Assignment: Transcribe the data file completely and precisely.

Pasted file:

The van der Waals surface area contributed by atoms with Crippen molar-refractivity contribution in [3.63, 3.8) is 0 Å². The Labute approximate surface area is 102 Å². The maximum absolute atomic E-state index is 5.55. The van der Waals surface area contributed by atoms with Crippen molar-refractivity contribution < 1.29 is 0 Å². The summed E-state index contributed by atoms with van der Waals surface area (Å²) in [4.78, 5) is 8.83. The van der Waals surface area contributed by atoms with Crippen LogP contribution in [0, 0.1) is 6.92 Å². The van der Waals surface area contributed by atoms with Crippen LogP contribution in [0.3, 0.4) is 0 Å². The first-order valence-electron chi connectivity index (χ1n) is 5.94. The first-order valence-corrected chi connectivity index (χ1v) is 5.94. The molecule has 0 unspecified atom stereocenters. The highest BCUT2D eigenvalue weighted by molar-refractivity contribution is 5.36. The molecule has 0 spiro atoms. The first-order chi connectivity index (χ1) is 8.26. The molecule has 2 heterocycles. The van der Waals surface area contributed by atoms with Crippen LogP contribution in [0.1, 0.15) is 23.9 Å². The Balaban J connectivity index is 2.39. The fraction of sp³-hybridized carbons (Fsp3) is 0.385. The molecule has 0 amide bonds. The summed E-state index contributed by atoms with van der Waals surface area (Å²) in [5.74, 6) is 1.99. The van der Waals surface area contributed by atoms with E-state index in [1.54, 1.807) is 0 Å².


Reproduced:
The van der Waals surface area contributed by atoms with Crippen molar-refractivity contribution in [3.63, 3.8) is 0 Å². The Labute approximate surface area is 102 Å². The maximum absolute atomic E-state index is 5.55. The van der Waals surface area contributed by atoms with Crippen molar-refractivity contribution < 1.29 is 0 Å². The summed E-state index contributed by atoms with van der Waals surface area (Å²) in [4.78, 5) is 8.83. The van der Waals surface area contributed by atoms with Crippen LogP contribution in [0, 0.1) is 6.92 Å². The van der Waals surface area contributed by atoms with Crippen LogP contribution in [0.3, 0.4) is 0 Å². The first-order valence-electron chi connectivity index (χ1n) is 5.94. The first-order valence-corrected chi connectivity index (χ1v) is 5.94. The molecule has 0 unspecified atom stereocenters. The highest BCUT2D eigenvalue weighted by molar-refractivity contribution is 5.36. The molecule has 0 spiro atoms. The first-order chi connectivity index (χ1) is 8.26. The molecule has 2 heterocycles. The van der Waals surface area contributed by atoms with Crippen LogP contribution in [0.1, 0.15) is 23.9 Å². The Balaban J connectivity index is 2.39. The fraction of sp³-hybridized carbons (Fsp3) is 0.385. The molecule has 0 amide bonds. The summed E-state index contributed by atoms with van der Waals surface area (Å²) in [5.74, 6) is 1.99. The van der Waals surface area contributed by atoms with E-state index in [1.54, 1.807) is 0 Å².